The Border.

What is a border? A line, a fence, a checkpoint, to be sure. It is also an idea, a national impulse, a societal definition, a political concept.

The ongoing saga of migrants pressing the ideas of borders of Europe, in certain phobic minds in the US and elsewhere is making headlines every day, because it’s dramatic.

A storyteller by trade, I tend to look for the deeper narrative at work. Human migration as a story is as old as society itself. Weather, economics, politics, religion, war and myth have always been the foundations of the mass human impulse to move from one place to another, often through great hardship.

My own parents immigrated to the United States after the Communist revolution in China. Like millions of others, their journey was fueled by hope for a better life.

How then can I look at the encampments at Calais, the daily boatloads arriving in Greece and Italy, the desperate faces at the Macedonian border and not feel a kind of kinship?

On the other hand, have I not been raised in a country that by definition has its own borders? As a child, have I not pledged allegiance to a flag that embraced my mother and father, offering them a chance to build a better future for their family? Did that flag not ask for a modicum of respect, acknowledgement, loyalty to an idea? Do I believe in America? Do believe in borders?

Perhaps in the distant future we will think of nations in another way: instead of areas of space marked off and contained by lines on a map, we will imagine specific regions of “radiance”. Different circles of energy that emerge from a vital center, and emanate outwards. These circles would sometimes overlap with other circles, sometimes remain distant, sometimes cause other smaller circles to emerge. At the center of the circles, the things a nation considers its defining elements: a seat of political power, for example. At the very edges of these radiating circles, there would be areas of exchange, translation, movement, sharing, conflicts from time to time, and most importantly, potential. For example, there would be no border between France and Spain, but there would be vital centers such as Paris and Madrid. The area of the Pyrennes would be a place where to the south, the Basque would live, perhaps radiating their own small center. Along the current border, there would instead exist a region of open trade and transition, becoming a vital space of porous energy instead of a no man’s land of demarcation.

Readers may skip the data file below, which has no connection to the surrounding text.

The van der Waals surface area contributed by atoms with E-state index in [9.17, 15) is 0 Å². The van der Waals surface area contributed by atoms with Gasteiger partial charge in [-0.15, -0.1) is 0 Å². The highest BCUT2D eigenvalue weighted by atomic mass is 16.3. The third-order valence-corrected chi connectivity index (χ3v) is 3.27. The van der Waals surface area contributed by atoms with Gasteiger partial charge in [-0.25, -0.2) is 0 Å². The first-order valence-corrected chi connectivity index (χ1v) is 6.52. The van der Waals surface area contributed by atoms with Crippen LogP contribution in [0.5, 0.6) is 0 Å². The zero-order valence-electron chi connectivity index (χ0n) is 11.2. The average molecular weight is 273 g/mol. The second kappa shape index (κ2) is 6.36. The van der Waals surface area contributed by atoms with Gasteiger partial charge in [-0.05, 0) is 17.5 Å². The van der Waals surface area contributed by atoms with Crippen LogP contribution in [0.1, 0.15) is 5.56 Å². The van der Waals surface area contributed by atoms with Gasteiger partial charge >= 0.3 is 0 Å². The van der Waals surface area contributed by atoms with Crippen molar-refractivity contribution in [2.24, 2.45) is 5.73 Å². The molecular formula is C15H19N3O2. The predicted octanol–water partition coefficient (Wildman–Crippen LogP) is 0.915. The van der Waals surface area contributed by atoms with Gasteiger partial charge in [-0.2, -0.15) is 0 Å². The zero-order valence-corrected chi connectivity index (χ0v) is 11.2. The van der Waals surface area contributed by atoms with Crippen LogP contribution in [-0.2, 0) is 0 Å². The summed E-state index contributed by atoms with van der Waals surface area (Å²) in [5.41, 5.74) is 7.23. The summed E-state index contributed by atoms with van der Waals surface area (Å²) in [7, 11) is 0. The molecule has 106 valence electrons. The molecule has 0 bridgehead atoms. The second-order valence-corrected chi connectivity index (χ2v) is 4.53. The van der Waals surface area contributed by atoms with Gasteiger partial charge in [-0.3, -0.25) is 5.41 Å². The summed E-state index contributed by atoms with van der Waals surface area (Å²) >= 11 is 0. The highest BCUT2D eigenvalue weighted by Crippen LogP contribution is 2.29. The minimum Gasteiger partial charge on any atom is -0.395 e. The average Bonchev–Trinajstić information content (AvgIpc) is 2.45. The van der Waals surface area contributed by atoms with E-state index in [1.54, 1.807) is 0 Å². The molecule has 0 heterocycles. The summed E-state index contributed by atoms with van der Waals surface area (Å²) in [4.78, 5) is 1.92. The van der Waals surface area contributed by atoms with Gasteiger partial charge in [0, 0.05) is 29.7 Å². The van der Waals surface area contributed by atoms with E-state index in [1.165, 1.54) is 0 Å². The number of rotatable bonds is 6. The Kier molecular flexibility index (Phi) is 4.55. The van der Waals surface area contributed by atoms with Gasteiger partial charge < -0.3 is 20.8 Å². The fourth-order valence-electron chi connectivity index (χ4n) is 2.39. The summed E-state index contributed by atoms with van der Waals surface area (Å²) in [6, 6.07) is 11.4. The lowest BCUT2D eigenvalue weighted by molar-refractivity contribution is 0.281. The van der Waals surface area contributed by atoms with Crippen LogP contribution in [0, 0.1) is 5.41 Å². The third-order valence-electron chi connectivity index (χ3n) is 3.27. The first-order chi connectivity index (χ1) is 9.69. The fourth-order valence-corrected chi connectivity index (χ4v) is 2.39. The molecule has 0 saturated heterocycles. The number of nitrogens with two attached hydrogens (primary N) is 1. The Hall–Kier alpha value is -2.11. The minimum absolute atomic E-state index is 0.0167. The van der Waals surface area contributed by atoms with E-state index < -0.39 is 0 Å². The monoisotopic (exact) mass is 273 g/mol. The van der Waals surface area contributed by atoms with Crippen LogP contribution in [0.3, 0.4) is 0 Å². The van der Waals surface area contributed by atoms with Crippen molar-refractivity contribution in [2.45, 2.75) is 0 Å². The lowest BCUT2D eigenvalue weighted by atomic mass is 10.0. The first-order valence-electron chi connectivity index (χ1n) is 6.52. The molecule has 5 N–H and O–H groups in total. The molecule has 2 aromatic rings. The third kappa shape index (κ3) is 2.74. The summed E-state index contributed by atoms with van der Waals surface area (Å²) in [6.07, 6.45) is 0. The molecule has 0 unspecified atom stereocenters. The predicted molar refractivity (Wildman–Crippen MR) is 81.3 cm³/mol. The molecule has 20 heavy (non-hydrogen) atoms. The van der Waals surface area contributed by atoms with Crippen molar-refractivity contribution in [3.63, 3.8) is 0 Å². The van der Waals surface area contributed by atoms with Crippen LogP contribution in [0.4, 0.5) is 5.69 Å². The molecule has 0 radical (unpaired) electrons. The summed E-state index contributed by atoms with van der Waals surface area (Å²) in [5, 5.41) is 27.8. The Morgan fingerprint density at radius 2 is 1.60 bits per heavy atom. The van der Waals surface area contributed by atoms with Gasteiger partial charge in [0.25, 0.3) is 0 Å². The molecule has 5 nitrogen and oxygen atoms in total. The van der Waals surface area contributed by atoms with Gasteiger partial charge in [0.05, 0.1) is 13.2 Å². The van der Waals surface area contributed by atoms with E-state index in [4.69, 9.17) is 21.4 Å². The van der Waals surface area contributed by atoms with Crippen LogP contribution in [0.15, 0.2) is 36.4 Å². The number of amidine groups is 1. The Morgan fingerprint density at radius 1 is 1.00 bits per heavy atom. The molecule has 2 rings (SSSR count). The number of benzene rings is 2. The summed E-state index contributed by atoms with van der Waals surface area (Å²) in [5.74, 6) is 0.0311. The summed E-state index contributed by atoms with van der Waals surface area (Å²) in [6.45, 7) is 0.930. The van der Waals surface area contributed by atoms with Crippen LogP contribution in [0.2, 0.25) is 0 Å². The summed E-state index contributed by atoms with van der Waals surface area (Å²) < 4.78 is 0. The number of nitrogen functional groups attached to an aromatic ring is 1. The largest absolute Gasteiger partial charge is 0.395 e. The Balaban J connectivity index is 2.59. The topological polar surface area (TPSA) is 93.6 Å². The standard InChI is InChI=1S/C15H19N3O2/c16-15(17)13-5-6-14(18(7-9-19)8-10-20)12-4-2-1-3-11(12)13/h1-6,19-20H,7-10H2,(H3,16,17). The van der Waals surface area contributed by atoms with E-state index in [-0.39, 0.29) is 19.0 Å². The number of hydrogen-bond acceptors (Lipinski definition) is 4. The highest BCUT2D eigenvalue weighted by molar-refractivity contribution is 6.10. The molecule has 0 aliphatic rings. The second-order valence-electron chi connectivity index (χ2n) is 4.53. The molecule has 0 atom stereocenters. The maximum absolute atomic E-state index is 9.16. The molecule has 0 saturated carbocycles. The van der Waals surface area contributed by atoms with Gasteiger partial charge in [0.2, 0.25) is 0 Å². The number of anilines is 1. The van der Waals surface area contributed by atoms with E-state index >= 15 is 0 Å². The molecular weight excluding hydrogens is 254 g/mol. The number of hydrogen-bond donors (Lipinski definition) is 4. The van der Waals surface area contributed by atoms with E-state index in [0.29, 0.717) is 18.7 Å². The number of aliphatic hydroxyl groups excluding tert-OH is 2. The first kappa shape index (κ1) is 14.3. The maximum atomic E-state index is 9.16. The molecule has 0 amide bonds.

The flow of migrants to and from the vital centers now becomes the collective responsibility if everyone affected by problems: war and chaos upset the balance, so the pressure on troubled vital centers would be vastly increased. Proxy wars might diminish, because certain nations would not be able to depend on a sealed border to innoculate themselves from their imperial machinations. London, Paris, Berlin and Madrid would not be able to blame each other, place responsibility elsewhere or call for stronger borders. Instead, the heads of these “states” would be sitting at a table in Syria, Libya, Afghanistan, etc. with their counterparts, hammering out a realistic solution to a collective problem. No one would be able to hide behind a wall. Could enough negatively affected “centers” decide they need to intervene in another “center’s” internal affairs in order to restore an equilibrium? The answer is yes. A troubling concept to be sure. However, which seems the worse course: letting Libya / Syria / Afghanistan / (place troubled nation here) continue to descend into chaos, or intervene with an open, honest agenda of stabilization? After establishing an end to hostilities, the restoration of basic needs for citizens such as water, food, health care, etc. the hard work would begin. How to make that “center” vital again, so that it can radiate once again? (Damascus, Tripoli and other distressed cities in the region once were areas of great radiance).

Of course, this is only a fantasy, since nations will remain obsessed with borders as long as nations exist in fear and loathing. One only needs to take a look at the utter farce that currently defines the “border” between north and south Korea to witness the absurd lows which human stupidity can display with a bit of concentration and myopia.

Show your support

Clapping shows how much you appreciated Andrew Tsao’s story.